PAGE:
How to properly floss your child’s teeth

A. Break off a good amount of floss and wind most of it around your middle or index finger.

B. Wind the rest of the floss around the same finger on your other hand. This finger will take up the used floss.

C. Hold the floss tightly between your thumbs and index fingers.

D. Guide the floss between your child’s teeth, using a gentle rubbing motion. Don’t snap the floss into their gums.

  • When the floss reaches the gum line, curve it so that it hugs the side of one tooth.
  • Gently slide it into the space between the gum and the tooth and rub the side of the tooth.
  • Move the floss away from the gum with up and down motions.
  • Repeat these steps on the rest of your child’s teeth. As you move from tooth to tooth, unwind the clean floss with one finger and take up the used floss with the finger on the other hand. Don’t forget the back side of the last tooth.

E. Sometimes children as young as 5 years old can use a floss aid.

When your child is ready to floss, show them how to hold the floss so they can gently clean between their teeth. Just like with brushing, it’s a good idea to watch them floss to make sure they are cleaning between all their teeth — including those in the back, which may be harder to reach.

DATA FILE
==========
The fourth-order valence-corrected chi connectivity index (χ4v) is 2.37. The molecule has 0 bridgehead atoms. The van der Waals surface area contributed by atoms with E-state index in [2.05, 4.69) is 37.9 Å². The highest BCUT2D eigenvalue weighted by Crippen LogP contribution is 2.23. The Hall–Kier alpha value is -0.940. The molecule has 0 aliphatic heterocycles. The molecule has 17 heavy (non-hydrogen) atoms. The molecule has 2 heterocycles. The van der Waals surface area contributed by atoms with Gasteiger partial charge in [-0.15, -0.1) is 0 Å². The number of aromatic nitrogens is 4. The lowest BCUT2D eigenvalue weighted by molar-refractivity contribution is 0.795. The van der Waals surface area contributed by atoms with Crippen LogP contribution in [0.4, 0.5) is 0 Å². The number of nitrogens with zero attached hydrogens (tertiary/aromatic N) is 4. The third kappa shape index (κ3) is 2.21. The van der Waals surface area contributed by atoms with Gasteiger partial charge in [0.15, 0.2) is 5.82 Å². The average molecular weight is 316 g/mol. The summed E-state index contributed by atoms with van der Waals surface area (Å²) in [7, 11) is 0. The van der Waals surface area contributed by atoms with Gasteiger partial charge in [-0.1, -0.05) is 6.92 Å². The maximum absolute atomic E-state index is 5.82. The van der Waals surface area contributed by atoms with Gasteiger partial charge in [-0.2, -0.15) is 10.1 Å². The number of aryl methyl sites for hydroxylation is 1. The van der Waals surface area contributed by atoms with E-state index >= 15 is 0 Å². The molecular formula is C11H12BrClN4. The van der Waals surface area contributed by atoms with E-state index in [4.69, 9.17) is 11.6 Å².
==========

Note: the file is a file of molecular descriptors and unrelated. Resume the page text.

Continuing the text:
Look for the ADA Seal of Acceptance when choosing products like toothbrushes, toothpastes, floss, and floss aids. The ADA Seal means that the products have been tested and shown to be safe and effective.

A healthy diet is important to your child’s teeth

Food choices and eating patterns can affect whether your child has problems like tooth decay and cavities. A healthy diet that limits sugary beverages and snacks is good for overall well-being as well as for healthy teeth. A steady supply of sugary foods and drinks, including sports drinks, sodas, and energy drinks, can damage teeth. Acid from sugary foods and drinks can attack teeth for 20 minutes or longer. Over time, tooth decay can happen and cavities can form.